EGU General Assembly 2023
© Author(s) 2023. This work is distributed under
the Creative Commons Attribution 4.0 License.

Towards quantifying why, when and where to engage citizens to participate in weather observation networks 

Jouke de Baar and Irene Garcia-Marti
Jouke de Baar and Irene Garcia-Marti
  • KNMI, De Bilt, Netherlands (

Motivation. Recent research shows promising results in gridding methods that aim to fuse official and citizen weather observations to produce high-resolution weather maps. These high-resolution weather maps are essential to verify weather models at finer spatial resolutions and are crucial for Early Warning Centres to provide measures of risk at neighborhood scale. In this way, citizen weather observations may be the key to better inform communities and decision makers about the local weather and important for future generation’s climate adaptation research. Citizen science weather collections like WOW-NL ( offer dense monitoring networks, potentially providing sheer volumes of observations. Continuous growth is a desired characteristic of these alternative networks overall. However, a “guided growth” could prove a more robust strategy in the long term. For this purpose, in this research we focus on quantifying the insights of some questions: How important is it to keep increasing the volume of observations? When should we do so? And at which locations in a region should these stations be located? 

Approach. In this work we apply multi-fidelity adaptative sampling (MF-AS) to daily interpolations of WOW-NL air temperature and wind speed observations. MF-AS is a method developed in the discipline of simulation-based engineering, where it is used to efficiently optimise the design of vehicles. The questions that we try to answer are: what would be the best locations for a sequence of new stations? Should they be official stations or (clusters of) citizen stations? And how much improvement by the network can we expect? We apply and develop MF-AS for the Netherlands:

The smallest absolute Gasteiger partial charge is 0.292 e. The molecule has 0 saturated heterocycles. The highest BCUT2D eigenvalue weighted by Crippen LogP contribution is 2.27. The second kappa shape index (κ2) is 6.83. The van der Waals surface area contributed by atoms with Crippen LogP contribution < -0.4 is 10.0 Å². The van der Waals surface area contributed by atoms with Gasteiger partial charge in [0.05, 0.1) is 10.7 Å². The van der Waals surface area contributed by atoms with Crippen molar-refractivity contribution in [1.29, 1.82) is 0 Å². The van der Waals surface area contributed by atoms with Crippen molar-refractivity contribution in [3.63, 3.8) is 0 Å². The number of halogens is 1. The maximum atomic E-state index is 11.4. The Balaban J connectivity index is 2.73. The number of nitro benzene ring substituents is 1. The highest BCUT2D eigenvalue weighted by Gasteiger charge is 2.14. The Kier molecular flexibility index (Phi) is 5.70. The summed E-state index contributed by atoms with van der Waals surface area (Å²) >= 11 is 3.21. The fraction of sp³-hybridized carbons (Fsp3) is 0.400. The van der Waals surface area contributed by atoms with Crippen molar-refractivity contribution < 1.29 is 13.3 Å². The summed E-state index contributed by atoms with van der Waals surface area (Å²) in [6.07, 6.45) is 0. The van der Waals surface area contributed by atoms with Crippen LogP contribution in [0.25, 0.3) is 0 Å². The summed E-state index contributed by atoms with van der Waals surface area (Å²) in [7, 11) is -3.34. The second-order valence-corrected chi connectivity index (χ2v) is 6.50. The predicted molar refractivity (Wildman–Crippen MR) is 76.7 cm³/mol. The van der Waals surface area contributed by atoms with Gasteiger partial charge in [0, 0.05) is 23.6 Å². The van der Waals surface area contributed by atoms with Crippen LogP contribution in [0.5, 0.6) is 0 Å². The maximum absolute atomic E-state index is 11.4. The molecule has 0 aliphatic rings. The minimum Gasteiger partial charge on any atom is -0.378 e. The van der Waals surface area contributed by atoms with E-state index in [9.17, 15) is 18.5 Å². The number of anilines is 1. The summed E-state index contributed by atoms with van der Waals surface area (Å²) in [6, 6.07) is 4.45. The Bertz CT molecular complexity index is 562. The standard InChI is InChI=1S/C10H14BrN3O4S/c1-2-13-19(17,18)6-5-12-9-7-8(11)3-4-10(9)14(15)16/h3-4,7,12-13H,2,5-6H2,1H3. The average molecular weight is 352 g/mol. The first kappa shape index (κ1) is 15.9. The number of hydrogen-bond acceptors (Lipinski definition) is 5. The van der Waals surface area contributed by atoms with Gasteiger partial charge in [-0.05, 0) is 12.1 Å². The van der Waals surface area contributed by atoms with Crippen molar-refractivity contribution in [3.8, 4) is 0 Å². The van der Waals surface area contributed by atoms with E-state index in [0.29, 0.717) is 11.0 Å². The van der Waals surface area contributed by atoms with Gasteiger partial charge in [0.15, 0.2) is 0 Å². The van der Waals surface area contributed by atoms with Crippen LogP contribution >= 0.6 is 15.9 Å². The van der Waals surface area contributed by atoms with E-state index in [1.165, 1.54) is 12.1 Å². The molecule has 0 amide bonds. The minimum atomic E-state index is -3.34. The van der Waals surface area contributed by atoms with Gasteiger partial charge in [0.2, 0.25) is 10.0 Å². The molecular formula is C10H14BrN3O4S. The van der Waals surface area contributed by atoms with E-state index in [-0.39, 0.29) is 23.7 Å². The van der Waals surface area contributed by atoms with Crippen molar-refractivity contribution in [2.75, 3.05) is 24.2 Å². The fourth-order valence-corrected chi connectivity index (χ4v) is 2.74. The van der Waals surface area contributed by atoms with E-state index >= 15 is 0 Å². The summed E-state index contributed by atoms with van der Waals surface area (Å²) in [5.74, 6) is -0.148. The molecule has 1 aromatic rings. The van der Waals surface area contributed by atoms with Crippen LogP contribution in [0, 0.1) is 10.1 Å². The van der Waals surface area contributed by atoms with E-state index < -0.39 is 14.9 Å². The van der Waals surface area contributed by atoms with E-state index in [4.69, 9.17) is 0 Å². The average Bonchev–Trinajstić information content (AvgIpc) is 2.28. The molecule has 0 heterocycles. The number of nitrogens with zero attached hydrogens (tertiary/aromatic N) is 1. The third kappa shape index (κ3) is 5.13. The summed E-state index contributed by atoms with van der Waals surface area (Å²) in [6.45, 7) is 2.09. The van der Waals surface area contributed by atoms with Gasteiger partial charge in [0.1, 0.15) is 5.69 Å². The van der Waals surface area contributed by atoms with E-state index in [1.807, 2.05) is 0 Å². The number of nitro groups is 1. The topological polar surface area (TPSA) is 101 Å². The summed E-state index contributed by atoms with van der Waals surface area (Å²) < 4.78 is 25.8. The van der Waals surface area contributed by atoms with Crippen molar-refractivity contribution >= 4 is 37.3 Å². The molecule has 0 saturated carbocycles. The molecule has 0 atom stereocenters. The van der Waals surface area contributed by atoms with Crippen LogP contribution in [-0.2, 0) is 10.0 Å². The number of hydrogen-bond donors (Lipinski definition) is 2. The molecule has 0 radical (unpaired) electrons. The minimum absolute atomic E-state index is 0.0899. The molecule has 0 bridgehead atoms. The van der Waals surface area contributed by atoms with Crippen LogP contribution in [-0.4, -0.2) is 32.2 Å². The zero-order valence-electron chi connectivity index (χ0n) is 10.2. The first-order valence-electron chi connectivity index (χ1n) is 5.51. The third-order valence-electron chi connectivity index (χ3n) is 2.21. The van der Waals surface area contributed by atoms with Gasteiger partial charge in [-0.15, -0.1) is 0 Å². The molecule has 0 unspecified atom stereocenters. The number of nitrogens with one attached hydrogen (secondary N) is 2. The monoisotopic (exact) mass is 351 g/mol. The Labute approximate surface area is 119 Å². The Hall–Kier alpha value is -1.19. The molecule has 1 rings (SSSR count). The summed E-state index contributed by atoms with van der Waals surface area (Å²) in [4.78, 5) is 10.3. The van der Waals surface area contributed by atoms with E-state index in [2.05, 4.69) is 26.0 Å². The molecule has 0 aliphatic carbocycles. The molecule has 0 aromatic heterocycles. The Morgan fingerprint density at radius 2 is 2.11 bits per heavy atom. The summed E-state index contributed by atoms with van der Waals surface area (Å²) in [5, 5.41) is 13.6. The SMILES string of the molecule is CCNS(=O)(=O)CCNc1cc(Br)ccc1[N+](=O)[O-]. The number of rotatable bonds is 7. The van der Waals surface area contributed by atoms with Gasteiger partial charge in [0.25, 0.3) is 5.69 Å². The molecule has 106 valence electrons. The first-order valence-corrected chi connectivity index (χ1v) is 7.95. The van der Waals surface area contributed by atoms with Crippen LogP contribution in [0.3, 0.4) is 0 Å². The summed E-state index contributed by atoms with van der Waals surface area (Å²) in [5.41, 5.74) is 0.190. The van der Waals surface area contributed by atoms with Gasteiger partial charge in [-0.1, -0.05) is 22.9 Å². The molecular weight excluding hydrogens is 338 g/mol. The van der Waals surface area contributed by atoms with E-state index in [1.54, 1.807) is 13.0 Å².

We identify typical weather patterns and define some important focus areas for gridded weather products. In this example, we focus on three user areas for the accuracy for our weather products: accuracy over the entire country, accuracy in populated areas and accuracy for road traffic. We then develop and apply MF-AS. The performance for the different user areas, evaluated for different candidate station locations, defines the cost function for our MF-AS strategy. Then, during this MF-AS approach – again borrowing heavily from vehicle design optimisation – in each iteration we do not only quantify the expected improvement in accuracy, but we also determine whether the next station should be an official station or a cluster of citizen stations, as well as where in the country it should ideally be located. In this way, we aim to develop a strategy for efficient growth of the combined official / citizen station network. 

Results. This study acts a proof-of-concept for the use of quantitative methods to optimally design future multi-fidelity weather observation networks. The results will illustrate why, when and where, ideally, we should attract people to engage in citizen weather observation. We are convinced that these quantitative results can contribute to the broader effort to engage people in citizen weather science. 

How to cite: de Baar, J. and Garcia-Marti, I.: Towards quantifying why, when and where to engage citizens to participate in weather observation networks , EGU General Assembly 2023, Vienna, Austria, 24–28 Apr 2023, EGU23-2655,, 2023.

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